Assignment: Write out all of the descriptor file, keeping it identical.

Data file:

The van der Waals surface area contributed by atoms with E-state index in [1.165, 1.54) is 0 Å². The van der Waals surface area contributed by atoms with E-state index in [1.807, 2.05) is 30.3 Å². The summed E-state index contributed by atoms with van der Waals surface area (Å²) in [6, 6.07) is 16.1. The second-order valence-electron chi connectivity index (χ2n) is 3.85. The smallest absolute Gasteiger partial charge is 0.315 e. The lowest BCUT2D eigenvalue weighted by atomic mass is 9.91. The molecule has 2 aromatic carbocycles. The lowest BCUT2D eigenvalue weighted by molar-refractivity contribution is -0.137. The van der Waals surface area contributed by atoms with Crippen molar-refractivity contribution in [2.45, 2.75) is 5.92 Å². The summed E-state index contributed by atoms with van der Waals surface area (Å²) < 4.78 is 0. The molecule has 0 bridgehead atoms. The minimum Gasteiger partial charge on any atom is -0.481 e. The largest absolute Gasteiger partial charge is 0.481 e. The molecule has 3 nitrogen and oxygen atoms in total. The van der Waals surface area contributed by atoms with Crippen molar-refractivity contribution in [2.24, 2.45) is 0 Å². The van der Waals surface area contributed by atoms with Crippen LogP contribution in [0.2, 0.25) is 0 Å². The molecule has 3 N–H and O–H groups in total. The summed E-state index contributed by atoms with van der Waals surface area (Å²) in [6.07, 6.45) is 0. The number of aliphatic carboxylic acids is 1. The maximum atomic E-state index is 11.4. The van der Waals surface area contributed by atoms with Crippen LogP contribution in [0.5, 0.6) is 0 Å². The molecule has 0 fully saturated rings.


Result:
The van der Waals surface area contributed by atoms with E-state index in [1.165, 1.54) is 0 Å². The van der Waals surface area contributed by atoms with E-state index in [1.807, 2.05) is 30.3 Å². The summed E-state index contributed by atoms with van der Waals surface area (Å²) in [6, 6.07) is 16.1. The second-order valence-electron chi connectivity index (χ2n) is 3.85. The smallest absolute Gasteiger partial charge is 0.315 e. The lowest BCUT2D eigenvalue weighted by atomic mass is 9.91. The molecule has 2 aromatic carbocycles. The lowest BCUT2D eigenvalue weighted by molar-refractivity contribution is -0.137. The van der Waals surface area contributed by atoms with Crippen molar-refractivity contribution in [2.45, 2.75) is 5.92 Å². The summed E-state index contributed by atoms with van der Waals surface area (Å²) < 4.78 is 0. The molecule has 0 bridgehead atoms. The minimum Gasteiger partial charge on any atom is -0.481 e. The largest absolute Gasteiger partial charge is 0.481 e. The molecule has 3 nitrogen and oxygen atoms in total. The van der Waals surface area contributed by atoms with Crippen molar-refractivity contribution in [2.24, 2.45) is 0 Å². The van der Waals surface area contributed by atoms with Crippen LogP contribution in [0.2, 0.25) is 0 Å². The molecule has 3 N–H and O–H groups in total. The summed E-state index contributed by atoms with van der Waals surface area (Å²) in [6.07, 6.45) is 0. The number of aliphatic carboxylic acids is 1. The maximum atomic E-state index is 11.4. The van der Waals surface area contributed by atoms with Crippen LogP contribution in [0.5, 0.6) is 0 Å². The molecule has 0 fully saturated rings.